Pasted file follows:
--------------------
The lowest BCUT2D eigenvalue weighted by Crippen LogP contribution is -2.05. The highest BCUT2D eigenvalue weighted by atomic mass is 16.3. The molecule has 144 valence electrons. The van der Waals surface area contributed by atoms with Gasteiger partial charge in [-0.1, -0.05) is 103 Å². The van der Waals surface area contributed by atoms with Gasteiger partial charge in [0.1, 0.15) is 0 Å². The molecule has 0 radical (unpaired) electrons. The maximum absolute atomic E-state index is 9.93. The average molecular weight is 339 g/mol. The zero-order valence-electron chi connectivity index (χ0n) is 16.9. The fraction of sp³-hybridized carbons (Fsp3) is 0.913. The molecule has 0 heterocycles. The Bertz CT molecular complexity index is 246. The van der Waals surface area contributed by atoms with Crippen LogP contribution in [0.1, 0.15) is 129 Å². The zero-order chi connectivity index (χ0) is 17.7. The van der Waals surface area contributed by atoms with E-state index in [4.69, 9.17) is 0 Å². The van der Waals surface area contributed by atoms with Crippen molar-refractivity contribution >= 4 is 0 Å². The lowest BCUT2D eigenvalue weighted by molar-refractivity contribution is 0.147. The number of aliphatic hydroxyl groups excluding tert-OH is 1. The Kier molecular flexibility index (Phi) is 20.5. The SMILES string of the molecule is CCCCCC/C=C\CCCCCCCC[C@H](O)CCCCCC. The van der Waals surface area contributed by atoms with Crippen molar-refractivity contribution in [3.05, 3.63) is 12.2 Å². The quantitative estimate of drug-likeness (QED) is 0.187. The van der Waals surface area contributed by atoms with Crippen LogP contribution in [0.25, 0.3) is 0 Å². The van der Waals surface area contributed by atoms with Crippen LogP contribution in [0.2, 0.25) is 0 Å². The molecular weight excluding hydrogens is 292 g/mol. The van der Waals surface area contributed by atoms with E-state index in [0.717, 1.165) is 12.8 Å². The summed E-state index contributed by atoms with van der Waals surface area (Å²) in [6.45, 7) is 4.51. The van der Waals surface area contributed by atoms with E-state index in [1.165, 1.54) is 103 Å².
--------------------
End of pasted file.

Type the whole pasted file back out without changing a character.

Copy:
The lowest BCUT2D eigenvalue weighted by Crippen LogP contribution is -2.05. The highest BCUT2D eigenvalue weighted by atomic mass is 16.3. The molecule has 144 valence electrons. The van der Waals surface area contributed by atoms with Gasteiger partial charge in [-0.1, -0.05) is 103 Å². The van der Waals surface area contributed by atoms with Gasteiger partial charge in [0.1, 0.15) is 0 Å². The molecule has 0 radical (unpaired) electrons. The maximum absolute atomic E-state index is 9.93. The average molecular weight is 339 g/mol. The zero-order valence-electron chi connectivity index (χ0n) is 16.9. The fraction of sp³-hybridized carbons (Fsp3) is 0.913. The molecule has 0 heterocycles. The Bertz CT molecular complexity index is 246. The van der Waals surface area contributed by atoms with Crippen LogP contribution in [0.1, 0.15) is 129 Å². The zero-order chi connectivity index (χ0) is 17.7. The van der Waals surface area contributed by atoms with E-state index in [4.69, 9.17) is 0 Å². The van der Waals surface area contributed by atoms with Crippen molar-refractivity contribution >= 4 is 0 Å². The lowest BCUT2D eigenvalue weighted by molar-refractivity contribution is 0.147. The number of aliphatic hydroxyl groups excluding tert-OH is 1. The Kier molecular flexibility index (Phi) is 20.5. The SMILES string of the molecule is CCCCCC/C=C\CCCCCCCC[C@H](O)CCCCCC. The van der Waals surface area contributed by atoms with Crippen molar-refractivity contribution in [3.05, 3.63) is 12.2 Å². The quantitative estimate of drug-likeness (QED) is 0.187. The van der Waals surface area contributed by atoms with Crippen LogP contribution in [0.25, 0.3) is 0 Å². The van der Waals surface area contributed by atoms with Crippen LogP contribution in [0.2, 0.25) is 0 Å². The molecular weight excluding hydrogens is 292 g/mol. The van der Waals surface area contributed by atoms with E-state index in [0.717, 1.165) is 12.8 Å². The summed E-state index contributed by atoms with van der Waals surface area (Å²) in [6.45, 7) is 4.51. The van der Waals surface area contributed by atoms with E-state index in [1.165, 1.54) is 103 Å².